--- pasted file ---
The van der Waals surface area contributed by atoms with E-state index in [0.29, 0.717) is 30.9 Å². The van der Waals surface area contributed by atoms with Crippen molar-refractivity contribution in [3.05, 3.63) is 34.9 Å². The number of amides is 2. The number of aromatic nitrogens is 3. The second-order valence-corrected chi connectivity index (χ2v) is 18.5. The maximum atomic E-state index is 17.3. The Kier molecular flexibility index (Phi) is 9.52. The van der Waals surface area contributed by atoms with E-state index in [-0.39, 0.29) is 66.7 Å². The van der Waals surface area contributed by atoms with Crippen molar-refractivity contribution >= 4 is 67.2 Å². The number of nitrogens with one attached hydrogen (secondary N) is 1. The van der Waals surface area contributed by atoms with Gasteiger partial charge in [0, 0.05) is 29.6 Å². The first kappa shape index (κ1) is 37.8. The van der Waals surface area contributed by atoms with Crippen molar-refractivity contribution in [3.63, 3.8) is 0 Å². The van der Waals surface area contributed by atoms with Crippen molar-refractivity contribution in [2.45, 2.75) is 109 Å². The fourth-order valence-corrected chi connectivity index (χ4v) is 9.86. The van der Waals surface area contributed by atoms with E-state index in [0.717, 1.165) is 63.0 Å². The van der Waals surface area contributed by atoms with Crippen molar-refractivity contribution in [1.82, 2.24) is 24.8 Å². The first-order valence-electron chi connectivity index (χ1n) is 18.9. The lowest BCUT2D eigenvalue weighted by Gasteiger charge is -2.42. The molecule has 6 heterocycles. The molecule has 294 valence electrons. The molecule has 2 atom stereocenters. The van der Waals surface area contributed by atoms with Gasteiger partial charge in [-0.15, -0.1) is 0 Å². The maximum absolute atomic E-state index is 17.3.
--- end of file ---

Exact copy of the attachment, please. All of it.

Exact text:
The van der Waals surface area contributed by atoms with E-state index in [0.29, 0.717) is 30.9 Å². The van der Waals surface area contributed by atoms with Crippen molar-refractivity contribution in [3.05, 3.63) is 34.9 Å². The number of amides is 2. The number of aromatic nitrogens is 3. The second-order valence-corrected chi connectivity index (χ2v) is 18.5. The maximum atomic E-state index is 17.3. The Kier molecular flexibility index (Phi) is 9.52. The van der Waals surface area contributed by atoms with E-state index in [-0.39, 0.29) is 66.7 Å². The van der Waals surface area contributed by atoms with Crippen molar-refractivity contribution >= 4 is 67.2 Å². The number of nitrogens with one attached hydrogen (secondary N) is 1. The van der Waals surface area contributed by atoms with Gasteiger partial charge in [0, 0.05) is 29.6 Å². The first kappa shape index (κ1) is 37.8. The van der Waals surface area contributed by atoms with Crippen molar-refractivity contribution in [3.63, 3.8) is 0 Å². The van der Waals surface area contributed by atoms with Crippen molar-refractivity contribution in [2.45, 2.75) is 109 Å². The fourth-order valence-corrected chi connectivity index (χ4v) is 9.86. The van der Waals surface area contributed by atoms with E-state index in [0.717, 1.165) is 63.0 Å². The van der Waals surface area contributed by atoms with Crippen molar-refractivity contribution in [1.82, 2.24) is 24.8 Å². The first-order valence-electron chi connectivity index (χ1n) is 18.9. The lowest BCUT2D eigenvalue weighted by Gasteiger charge is -2.42. The molecule has 6 heterocycles. The molecule has 294 valence electrons. The molecule has 2 atom stereocenters. The van der Waals surface area contributed by atoms with Gasteiger partial charge in [-0.15, -0.1) is 0 Å². The maximum absolute atomic E-state index is 17.3.